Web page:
Laughing, they ran until they found Mrs. Barrows waiting at the front door of Juliette’s home.  Juliette went silent and ran to her mother.  Emily stopped in the road.
“Where have you been?  Look at your hair, it’s a mess … and what is that ugly thing sticking out of it?”
Mrs. Barrows swiped the pin off Juliette’s head.  She winced as strands of her hair fell with the ribbon to the ground.
Juliette followed her mother’s eyes as she glared at Emily, standing on the road.
“What have I told you about spending your time with people like that, Juliette?  That girl has no business talking to you, and you have no business playing with our domestic help.”
“But she’s not our domestic help, Mother.”
“The girl is as good as employed by this household with her aunt Zylphia, working here.”
“I don’t want to see you with her again.  Do you understand me?  What if someone saw you?”  Mrs. Barrows shrieked.  “You embarrass the entire family associating with people like that, Juliette.  Get in the house!”
Juliette jumped when the door slammed shut behind her.

Juliette picked up a glass of punch and sat with the children attending the party.  She watched her mother laugh and sip tea with her guests.  The children chattered beside her, she ignored them.  Her mother had made it clear that the only reason she hadn’t received a strapping was so she could sit down at the party.  Juliette struggled with the sting of tears, holding them back, but just barely.
Margaret sashayed over, and stood with her hands on her hips.  She always has something to say about everything.  Juliette frowned, waiting.  All of the children stared at her.
“I heard you were playing with a servant girl today.  Robert Beale said he saw you running and laughing on the road like it was the most normal thing in the world.  You’re liable to get a disease spending your time with something like that.”
“It’s not your business, Margaret.  I’ll spend time with whomever I want.”
“Suit yourself, but I don’t want any part of that, or you.”  Margaret lifted her chin and joined the other children.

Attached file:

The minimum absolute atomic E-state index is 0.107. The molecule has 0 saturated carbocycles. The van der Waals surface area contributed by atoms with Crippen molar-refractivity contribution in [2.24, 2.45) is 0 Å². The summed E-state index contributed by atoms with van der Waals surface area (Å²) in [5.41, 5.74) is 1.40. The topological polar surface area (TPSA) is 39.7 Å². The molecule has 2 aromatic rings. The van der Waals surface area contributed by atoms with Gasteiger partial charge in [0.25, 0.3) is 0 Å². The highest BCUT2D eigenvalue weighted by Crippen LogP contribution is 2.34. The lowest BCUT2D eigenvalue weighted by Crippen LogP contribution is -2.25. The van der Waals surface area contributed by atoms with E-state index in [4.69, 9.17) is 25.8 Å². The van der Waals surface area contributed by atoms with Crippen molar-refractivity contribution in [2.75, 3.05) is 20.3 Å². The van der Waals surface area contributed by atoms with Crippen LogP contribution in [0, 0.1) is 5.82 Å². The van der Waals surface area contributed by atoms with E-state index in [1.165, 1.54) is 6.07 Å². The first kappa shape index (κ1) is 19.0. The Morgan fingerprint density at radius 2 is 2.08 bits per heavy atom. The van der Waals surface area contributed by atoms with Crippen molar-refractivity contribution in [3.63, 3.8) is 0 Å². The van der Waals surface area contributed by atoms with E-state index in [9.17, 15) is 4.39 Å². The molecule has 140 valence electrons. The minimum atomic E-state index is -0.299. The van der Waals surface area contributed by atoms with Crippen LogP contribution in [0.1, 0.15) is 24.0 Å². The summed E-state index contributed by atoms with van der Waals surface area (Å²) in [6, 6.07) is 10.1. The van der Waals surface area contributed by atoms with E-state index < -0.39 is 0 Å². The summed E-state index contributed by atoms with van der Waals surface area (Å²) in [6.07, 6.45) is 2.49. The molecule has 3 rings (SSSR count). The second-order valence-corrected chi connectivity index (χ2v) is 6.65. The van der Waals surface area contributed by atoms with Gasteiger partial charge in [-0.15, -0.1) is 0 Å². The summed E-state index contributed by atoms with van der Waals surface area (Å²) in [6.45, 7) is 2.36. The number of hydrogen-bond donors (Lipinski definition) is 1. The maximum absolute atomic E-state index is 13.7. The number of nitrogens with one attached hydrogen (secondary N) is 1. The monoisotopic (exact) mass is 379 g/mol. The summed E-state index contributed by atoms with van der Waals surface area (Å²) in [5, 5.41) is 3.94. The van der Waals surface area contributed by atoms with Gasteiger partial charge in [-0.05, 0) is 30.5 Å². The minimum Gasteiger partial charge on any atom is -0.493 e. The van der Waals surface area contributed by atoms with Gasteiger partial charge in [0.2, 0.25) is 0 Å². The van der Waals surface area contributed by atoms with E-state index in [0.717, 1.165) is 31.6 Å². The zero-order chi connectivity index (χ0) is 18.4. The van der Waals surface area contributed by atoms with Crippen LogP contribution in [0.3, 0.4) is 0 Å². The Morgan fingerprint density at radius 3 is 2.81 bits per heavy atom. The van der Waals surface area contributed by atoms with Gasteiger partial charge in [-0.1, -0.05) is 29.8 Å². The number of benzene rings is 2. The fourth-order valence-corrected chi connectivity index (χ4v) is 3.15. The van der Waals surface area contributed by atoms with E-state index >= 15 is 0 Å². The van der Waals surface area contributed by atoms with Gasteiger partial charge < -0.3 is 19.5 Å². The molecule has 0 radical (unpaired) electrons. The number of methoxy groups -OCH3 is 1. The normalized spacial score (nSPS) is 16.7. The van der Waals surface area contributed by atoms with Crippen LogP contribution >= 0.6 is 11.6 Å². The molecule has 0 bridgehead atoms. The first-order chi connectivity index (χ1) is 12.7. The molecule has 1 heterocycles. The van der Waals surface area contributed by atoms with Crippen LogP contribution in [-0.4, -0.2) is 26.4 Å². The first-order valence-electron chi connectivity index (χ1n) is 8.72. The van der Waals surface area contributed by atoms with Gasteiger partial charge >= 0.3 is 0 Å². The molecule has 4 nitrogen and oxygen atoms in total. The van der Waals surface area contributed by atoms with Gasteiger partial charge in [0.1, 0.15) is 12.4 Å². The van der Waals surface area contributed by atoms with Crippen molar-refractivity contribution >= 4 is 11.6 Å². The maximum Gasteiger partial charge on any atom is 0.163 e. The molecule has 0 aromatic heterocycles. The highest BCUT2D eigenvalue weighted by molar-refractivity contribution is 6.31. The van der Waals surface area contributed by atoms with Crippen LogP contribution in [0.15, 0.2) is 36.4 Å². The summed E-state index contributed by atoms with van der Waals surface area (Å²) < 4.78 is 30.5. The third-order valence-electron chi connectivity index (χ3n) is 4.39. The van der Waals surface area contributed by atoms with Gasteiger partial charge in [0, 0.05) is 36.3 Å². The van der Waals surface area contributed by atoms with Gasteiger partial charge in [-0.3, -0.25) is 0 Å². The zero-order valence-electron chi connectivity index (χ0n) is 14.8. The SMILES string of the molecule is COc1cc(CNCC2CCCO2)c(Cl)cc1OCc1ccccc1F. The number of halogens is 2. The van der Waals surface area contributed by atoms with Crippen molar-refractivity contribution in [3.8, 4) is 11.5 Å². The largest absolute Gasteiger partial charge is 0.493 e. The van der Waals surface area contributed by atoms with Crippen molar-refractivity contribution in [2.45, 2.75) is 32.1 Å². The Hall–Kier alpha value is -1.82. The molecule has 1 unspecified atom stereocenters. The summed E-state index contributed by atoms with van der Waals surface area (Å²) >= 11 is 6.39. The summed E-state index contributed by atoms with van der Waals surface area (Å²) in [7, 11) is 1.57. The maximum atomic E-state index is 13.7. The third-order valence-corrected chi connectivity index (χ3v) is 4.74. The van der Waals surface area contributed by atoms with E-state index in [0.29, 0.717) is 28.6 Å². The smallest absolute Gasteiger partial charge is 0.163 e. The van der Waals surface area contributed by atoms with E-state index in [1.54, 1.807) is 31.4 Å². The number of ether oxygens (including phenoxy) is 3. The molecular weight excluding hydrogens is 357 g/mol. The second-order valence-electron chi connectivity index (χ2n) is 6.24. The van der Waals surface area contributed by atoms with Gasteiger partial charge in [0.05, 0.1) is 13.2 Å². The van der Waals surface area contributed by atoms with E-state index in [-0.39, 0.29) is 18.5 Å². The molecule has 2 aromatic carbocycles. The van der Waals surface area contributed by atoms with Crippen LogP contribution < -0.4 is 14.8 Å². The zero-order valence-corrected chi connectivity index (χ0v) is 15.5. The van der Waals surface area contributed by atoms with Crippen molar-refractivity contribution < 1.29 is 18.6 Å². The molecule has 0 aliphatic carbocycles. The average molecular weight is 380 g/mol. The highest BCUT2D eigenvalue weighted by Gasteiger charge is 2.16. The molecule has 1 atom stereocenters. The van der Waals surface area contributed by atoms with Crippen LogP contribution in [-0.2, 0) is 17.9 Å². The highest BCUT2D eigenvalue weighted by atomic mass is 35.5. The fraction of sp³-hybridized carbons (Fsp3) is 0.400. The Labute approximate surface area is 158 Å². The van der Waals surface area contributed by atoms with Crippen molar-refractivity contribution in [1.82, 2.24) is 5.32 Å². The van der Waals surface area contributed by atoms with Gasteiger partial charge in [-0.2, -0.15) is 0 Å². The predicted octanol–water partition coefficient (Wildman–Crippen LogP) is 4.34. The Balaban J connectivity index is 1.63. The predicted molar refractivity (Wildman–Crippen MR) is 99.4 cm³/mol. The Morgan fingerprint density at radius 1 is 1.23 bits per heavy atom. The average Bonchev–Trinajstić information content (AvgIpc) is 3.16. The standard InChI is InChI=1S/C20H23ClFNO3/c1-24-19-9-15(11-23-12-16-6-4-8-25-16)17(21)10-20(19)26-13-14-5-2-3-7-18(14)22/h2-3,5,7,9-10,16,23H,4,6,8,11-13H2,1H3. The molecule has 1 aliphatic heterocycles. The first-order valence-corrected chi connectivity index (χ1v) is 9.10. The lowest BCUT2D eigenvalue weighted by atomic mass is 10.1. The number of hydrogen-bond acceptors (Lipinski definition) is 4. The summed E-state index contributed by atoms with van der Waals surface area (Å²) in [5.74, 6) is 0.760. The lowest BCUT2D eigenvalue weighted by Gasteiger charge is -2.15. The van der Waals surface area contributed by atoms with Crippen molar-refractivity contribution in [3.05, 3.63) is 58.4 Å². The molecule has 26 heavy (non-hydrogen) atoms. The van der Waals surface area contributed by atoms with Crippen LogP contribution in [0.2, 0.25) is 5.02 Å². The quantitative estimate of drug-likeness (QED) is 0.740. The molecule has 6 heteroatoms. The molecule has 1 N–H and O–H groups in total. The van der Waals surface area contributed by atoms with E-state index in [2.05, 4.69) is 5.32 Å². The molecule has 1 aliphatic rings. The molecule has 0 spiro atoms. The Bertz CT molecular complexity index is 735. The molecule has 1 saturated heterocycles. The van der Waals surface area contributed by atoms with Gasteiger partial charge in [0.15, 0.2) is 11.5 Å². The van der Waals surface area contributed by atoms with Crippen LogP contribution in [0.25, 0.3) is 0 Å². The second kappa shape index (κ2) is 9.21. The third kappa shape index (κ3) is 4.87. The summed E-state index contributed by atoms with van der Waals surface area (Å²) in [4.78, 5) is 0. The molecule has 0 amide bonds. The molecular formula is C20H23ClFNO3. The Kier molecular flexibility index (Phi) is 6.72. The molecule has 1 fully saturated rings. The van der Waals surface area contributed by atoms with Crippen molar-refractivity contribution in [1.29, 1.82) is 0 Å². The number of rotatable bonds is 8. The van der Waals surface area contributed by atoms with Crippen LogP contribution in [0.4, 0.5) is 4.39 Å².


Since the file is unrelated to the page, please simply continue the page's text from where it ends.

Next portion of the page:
Juliette turned to see her mother, who had been just out of view.  Her knuckles white as the dish she held.
“Go to your room, Juliette.”
Tears spilled down Juliette’s cheeks.  She tried to think of something to say, but couldn’t.  She ran to her room.
Minutes later the razor-strap slammed into her bare buttocks.  The humiliation of knowing the party heard her screams was part of her punishment.  When the governess finished, she had been instructed to return Juliette to the party where she remained until the last guest departed.
Her mother turned to her.  “Get to your room.  I don’t want to see your face again tonight.”
Juliette obeyed moving much slower than before.  Her bottom and the back of her legs stung with welts.  She crawled onto the bed, and wept into her pillow.

Ten Years Later
Juliette grunted, eyebrows narrowed as Emily tightened the laces on her corset, pulling her breasts straight and high.  She slipped the heavily embroidered bodice on each arm, then smoothed the fabric with her hands.  When she was finished, she bowed her head, and backed out of the room.
Juliette moved right and left, twisting at the waist to admire herself in the mirror. She was wearing her favorite dress, white embroidered muslin, with a gathered bust, tiers of ruffles at the bottom, and long sleeves with small puffy shoulders.
“I’ll be ready to go in five minutes, Emily,” Juliette called, from her bedroom door.  “Be sure to get a basket from the kitchen.”